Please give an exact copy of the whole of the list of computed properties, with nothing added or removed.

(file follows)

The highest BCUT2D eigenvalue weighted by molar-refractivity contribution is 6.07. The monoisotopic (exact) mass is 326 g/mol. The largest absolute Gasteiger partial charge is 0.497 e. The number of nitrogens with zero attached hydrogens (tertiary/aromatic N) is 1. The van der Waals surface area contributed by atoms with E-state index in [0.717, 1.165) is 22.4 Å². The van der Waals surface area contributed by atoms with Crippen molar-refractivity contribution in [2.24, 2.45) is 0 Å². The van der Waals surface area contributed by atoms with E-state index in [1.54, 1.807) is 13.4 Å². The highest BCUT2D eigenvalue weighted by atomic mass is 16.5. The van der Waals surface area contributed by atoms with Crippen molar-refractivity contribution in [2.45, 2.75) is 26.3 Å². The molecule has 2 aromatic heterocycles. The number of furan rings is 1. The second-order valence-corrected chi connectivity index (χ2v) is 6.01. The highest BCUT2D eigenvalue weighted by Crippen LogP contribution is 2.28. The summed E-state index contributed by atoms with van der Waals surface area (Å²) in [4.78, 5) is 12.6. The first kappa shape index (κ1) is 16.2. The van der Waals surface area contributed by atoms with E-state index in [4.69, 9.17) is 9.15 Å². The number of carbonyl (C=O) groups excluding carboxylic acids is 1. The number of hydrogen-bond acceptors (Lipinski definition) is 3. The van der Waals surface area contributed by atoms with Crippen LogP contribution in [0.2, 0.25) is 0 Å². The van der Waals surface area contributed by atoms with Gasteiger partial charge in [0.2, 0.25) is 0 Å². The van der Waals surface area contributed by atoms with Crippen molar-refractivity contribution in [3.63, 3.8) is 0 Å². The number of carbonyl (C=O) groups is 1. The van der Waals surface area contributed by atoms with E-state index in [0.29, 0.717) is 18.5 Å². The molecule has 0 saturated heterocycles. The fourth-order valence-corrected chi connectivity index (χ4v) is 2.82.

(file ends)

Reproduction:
The highest BCUT2D eigenvalue weighted by molar-refractivity contribution is 6.07. The monoisotopic (exact) mass is 326 g/mol. The largest absolute Gasteiger partial charge is 0.497 e. The number of nitrogens with zero attached hydrogens (tertiary/aromatic N) is 1. The van der Waals surface area contributed by atoms with E-state index in [0.717, 1.165) is 22.4 Å². The van der Waals surface area contributed by atoms with Crippen molar-refractivity contribution in [2.24, 2.45) is 0 Å². The van der Waals surface area contributed by atoms with E-state index in [1.54, 1.807) is 13.4 Å². The highest BCUT2D eigenvalue weighted by atomic mass is 16.5. The van der Waals surface area contributed by atoms with Crippen molar-refractivity contribution in [2.45, 2.75) is 26.3 Å². The molecule has 2 aromatic heterocycles. The number of furan rings is 1. The second-order valence-corrected chi connectivity index (χ2v) is 6.01. The highest BCUT2D eigenvalue weighted by Crippen LogP contribution is 2.28. The summed E-state index contributed by atoms with van der Waals surface area (Å²) in [4.78, 5) is 12.6. The first kappa shape index (κ1) is 16.2. The van der Waals surface area contributed by atoms with E-state index in [4.69, 9.17) is 9.15 Å². The number of carbonyl (C=O) groups excluding carboxylic acids is 1. The number of hydrogen-bond acceptors (Lipinski definition) is 3. The van der Waals surface area contributed by atoms with Crippen LogP contribution in [0.2, 0.25) is 0 Å². The van der Waals surface area contributed by atoms with Gasteiger partial charge in [0.2, 0.25) is 0 Å². The van der Waals surface area contributed by atoms with Crippen molar-refractivity contribution in [3.63, 3.8) is 0 Å². The number of carbonyl (C=O) groups is 1. The van der Waals surface area contributed by atoms with E-state index in [0.29, 0.717) is 18.5 Å². The molecule has 0 saturated heterocycles. The fourth-order valence-corrected chi connectivity index (χ4v) is 2.82.